By Haley Masterson
Using this mnemonic, you can simplify the order of the four types of respiratory failure as Shunting, increased CO2 (hypoventilation), Atelectasis, and Hypoperfusion. Shunting is commonly caused by pulmonary edema, hypoventilation is either neurological or neuromuscular in etiology, atelectasis is commonly seen in perioperative patients, and cases of hypoperfusion can be found in shock.
Here’s a simplified 3-step system for thinking about respiratory failure in test questions:
- First, if either hypoxemia or hypercapnea is occurring separately: Hypoxemia without hypercapnea implies the inspired air is low in O2 (usually due to altitude), while hypercapnea without hypoxemia indicates Type 2 Respiratory Failure.
- Second, if supplemental O2 corrects the hypoxemia, think Type 2 RF. If not, think Type 1.
- Third, if the patient shows signs of shock, think Type 4.
Type 1 – Shunting: You can think of this hypoxemic respiratory failure as failure of oxygen exchange itself. The shunting is often due to cases of alveolar flooding (pulmonary edema, ARDS, CHF, pneumonia, alveolar hemorrhage).
Note that since it’s the oxygen exchange that’s impaired, it makes sense that just adding more oxygen won’t fix the problem – the oxygen still won’t be able to cross the barrier of the fluid in the alveoli. So Type 1 respiratory failure is unique in that this hypoxemia will necessarily be resistant to supplemental oxygen.
Type 2 – Hypercapnea (Hypoventilation): There are three generalized causes of hypercapneic respiratory failure: Either the CNS is not adequately responding to the increased [CO2], the respiratory muscles aren’t adequately responding to the nervous system, or there’s been an increase in dead-space ventilation (so it doesn’t matter if the respiratory muscles adequately contract or not – air still can’t get out).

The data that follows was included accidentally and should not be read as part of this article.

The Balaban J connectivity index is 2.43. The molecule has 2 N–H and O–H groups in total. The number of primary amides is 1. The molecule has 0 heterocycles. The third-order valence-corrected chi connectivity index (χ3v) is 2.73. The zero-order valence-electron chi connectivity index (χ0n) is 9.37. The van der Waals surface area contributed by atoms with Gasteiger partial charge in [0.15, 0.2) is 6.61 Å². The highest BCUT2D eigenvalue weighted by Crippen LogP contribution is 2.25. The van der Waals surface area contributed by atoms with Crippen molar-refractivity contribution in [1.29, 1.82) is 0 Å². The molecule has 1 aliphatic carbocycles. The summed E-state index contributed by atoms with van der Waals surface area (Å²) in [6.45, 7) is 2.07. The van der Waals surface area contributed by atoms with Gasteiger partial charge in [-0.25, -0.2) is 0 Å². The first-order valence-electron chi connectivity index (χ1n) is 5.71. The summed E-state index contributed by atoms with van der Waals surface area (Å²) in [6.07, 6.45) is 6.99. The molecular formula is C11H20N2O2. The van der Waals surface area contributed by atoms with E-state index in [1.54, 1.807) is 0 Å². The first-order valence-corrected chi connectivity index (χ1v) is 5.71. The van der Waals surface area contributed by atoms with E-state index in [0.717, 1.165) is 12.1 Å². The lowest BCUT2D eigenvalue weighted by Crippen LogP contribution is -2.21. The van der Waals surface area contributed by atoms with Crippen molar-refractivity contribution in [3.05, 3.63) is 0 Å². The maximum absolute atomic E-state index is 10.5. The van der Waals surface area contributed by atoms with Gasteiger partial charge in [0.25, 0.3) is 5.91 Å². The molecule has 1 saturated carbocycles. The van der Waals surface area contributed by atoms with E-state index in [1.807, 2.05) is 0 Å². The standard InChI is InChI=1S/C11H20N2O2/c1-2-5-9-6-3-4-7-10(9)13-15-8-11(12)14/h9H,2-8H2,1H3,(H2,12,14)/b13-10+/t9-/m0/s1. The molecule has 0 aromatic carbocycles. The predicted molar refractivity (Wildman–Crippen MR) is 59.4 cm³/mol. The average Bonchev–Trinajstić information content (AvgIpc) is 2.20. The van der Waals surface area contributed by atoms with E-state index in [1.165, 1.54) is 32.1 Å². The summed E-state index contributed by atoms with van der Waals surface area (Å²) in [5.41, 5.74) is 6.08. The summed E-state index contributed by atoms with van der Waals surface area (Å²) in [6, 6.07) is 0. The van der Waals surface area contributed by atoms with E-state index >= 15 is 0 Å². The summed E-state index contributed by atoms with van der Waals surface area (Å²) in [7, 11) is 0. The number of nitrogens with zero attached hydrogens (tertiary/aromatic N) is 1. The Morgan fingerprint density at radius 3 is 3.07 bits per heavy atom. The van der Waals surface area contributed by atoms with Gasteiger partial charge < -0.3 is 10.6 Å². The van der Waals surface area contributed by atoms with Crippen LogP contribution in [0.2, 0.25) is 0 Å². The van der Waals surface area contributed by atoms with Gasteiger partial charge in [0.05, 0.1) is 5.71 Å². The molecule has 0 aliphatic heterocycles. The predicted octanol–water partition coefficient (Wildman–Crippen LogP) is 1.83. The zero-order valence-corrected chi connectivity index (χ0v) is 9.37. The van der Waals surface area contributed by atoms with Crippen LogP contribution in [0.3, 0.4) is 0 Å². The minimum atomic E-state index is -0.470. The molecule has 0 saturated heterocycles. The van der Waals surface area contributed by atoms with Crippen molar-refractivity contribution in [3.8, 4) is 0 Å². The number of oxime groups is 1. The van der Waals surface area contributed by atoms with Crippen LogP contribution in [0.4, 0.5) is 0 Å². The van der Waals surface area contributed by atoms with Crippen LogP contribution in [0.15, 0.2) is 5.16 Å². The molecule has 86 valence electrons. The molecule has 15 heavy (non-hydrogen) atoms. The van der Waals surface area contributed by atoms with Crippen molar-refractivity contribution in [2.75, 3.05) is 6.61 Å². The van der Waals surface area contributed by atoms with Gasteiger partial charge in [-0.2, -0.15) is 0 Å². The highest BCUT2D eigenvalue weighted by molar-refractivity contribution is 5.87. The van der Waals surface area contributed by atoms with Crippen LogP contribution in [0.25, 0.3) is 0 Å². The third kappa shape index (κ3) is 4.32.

Reasons the nervous system may not be effectively signaling: Neuropathies, myasthenia gravis, or central hypoventilation (think sedation, encephalopathy, or stroke).
Reasons the respiratory muscles may not be able to effectively respond: Muscular dystrophies, phrenic nerve injury, spinal cord injury, respiratory muscle fatigue, profound wasting,
Reasons the airway itself may be obstructed (increased dead space ventilation): Pneumothorax, hemothorax, morbid obesity, choking, asthma, COPD, cystic fibrosis, obstructive sleep apnea.
Type 2 respiratory failure may also include hypoxemia (especially in the case of airway obstruction) – but, unlike Type 1 failure, Type 2’s hypoxemia would be correctable with administration of supplemental oxygen. Note that this is a difference between shunting (not correctable with O2) and V/Q mismatch (correctable with O2).
Type 3 – Atelectasis (alveolar collapse): On test questions, this is most commonly due to perioperative respiratory failure. Think of inadequate post-operative analgesia: a patient in thoracic or abdominal pain takes shallower breaths, putting alveoli at risk of collapse. Atelectasis can also be caused by severe obesity. (Note that while this can often end up resulting in Type 1 or Type 2 respiratory failure if left untreated, atalectasis is unique in that it can usually be resolved by incentive spirometry and measures to reduce intra-abdominal pressure.)
Type 4 – Hypoperfusion: Think shock – all types of shock (cardiogenic, hypovolemic, septic) can result in respiratory muscles being under-perfused, resulting in a need to stabilize gas exchange via intubation and ventilation.
• Fauci, Anthony S. Harrison’s Principles of Internal Medicine / Editors, Anthony S. Fauci … [et Al.]. 17th ed. New York: McGraw-Hill Medical, 2008.
• Hall JB, Schmidt GA, Wood LDH (eds): Principles of Critical Care, 3rd ed. New York; McGraw-Hill